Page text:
For more than 30 years, the benefits of antihypertensive therapy have been assessed in randomized trials that monitor cardiovascular events. Even greater benefits can result if prevention of (1) congestive heart failure, (2) left ventricular hypertrophy, and (3) progression to more severe hypertension is taken into consideration. However, quantifying the benefits in order to calculate the cost-effectiveness of treatment is not easy. Taking absolute risk and benefit as the only guide to treatment decisions may result in limiting therapy only to elderly hypertensive patients and hypertensive patients with complications. Furthermore, randomized trials, of which the duration is necessarily short, are likely to underestimate treatment benefits. An alternative to such an approach is the actuarial approach: treatment benefits are calculated from the actuarial data showing the reduction in life expectancy associated with any given blood pressure increase. The cost of antihypertensive therapy per year of life gained calculated in this way is much lower than the cost calculated from randomized trials. In an uncertain area such as that of cost-effectiveness evaluation, it is important that both approaches are token into consideration by physicians, patients, politicians, and officers of national health systems.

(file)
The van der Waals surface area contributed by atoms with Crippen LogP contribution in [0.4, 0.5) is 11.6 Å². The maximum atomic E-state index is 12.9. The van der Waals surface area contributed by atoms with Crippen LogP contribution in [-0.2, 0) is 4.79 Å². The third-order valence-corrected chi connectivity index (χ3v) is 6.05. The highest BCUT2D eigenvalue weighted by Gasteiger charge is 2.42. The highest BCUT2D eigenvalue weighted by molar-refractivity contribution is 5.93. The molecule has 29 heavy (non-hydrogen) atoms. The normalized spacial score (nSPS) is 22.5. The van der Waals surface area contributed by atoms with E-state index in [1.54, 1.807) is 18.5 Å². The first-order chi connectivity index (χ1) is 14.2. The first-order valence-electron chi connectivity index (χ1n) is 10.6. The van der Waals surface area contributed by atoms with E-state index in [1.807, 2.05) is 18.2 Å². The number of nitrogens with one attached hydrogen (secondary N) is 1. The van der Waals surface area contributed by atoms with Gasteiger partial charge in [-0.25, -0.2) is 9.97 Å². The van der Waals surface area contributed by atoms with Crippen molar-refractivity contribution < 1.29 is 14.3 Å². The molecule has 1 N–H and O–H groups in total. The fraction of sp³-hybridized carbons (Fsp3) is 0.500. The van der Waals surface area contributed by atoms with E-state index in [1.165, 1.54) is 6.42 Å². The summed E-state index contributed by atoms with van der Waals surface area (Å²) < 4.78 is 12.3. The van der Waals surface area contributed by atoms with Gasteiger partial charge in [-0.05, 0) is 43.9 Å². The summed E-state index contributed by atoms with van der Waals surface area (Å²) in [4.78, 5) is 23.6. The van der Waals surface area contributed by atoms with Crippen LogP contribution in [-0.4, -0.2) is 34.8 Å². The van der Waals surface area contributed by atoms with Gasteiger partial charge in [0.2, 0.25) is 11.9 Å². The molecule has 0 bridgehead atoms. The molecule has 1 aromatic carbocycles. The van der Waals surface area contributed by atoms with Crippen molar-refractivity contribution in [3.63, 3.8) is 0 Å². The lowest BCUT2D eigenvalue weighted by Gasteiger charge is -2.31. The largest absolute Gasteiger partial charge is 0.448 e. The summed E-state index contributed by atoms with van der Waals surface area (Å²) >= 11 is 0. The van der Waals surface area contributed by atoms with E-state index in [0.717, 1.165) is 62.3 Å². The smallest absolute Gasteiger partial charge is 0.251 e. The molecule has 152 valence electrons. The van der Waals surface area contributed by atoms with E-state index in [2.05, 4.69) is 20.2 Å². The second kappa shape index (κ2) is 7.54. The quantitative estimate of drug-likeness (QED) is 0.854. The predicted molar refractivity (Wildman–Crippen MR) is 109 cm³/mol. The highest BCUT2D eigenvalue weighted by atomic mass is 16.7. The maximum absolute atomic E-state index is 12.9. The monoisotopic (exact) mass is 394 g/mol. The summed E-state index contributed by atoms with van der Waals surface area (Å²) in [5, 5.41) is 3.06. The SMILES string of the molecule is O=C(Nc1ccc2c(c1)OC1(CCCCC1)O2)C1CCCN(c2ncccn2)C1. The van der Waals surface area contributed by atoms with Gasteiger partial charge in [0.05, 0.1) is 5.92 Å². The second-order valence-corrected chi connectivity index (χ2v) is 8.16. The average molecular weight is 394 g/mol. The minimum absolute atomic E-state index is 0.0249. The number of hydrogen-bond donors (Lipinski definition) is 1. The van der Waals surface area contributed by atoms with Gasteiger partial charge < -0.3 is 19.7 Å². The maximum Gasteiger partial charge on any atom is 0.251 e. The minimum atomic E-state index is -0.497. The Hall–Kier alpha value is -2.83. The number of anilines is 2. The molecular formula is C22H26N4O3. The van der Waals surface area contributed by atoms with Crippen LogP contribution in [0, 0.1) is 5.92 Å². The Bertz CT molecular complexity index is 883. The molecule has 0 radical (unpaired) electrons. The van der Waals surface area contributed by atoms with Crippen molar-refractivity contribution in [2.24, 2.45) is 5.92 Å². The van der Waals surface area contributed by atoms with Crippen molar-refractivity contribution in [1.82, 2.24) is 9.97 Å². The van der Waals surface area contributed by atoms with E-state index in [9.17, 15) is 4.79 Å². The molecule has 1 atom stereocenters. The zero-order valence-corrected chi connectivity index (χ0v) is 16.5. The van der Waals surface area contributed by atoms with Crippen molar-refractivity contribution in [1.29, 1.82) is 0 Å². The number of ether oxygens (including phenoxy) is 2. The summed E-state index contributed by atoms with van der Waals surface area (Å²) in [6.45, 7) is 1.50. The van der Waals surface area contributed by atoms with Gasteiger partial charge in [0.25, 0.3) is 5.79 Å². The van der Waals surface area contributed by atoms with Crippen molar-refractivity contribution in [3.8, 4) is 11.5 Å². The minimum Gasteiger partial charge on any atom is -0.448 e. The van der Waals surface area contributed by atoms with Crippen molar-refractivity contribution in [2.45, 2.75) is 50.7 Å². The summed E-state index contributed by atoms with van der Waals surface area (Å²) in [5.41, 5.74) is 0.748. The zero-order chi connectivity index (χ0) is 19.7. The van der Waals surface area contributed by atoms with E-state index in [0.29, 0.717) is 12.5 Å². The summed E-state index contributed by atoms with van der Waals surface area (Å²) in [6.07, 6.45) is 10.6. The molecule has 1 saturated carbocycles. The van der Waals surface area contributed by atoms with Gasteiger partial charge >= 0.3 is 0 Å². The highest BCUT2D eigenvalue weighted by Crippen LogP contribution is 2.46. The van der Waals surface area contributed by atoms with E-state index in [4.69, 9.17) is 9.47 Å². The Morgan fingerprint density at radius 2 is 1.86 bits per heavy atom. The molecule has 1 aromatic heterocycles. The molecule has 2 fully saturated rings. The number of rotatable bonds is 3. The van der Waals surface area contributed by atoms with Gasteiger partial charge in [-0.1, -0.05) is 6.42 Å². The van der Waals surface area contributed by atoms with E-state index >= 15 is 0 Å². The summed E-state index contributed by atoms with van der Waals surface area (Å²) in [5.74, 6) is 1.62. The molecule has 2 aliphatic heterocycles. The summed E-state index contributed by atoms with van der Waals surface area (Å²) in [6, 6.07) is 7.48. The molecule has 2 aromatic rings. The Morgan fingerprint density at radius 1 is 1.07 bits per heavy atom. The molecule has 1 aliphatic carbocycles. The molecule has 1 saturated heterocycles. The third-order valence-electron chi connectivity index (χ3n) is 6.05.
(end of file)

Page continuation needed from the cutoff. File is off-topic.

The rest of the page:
ASJC Scopus subject areas
- Cardiology and Cardiovascular Medicine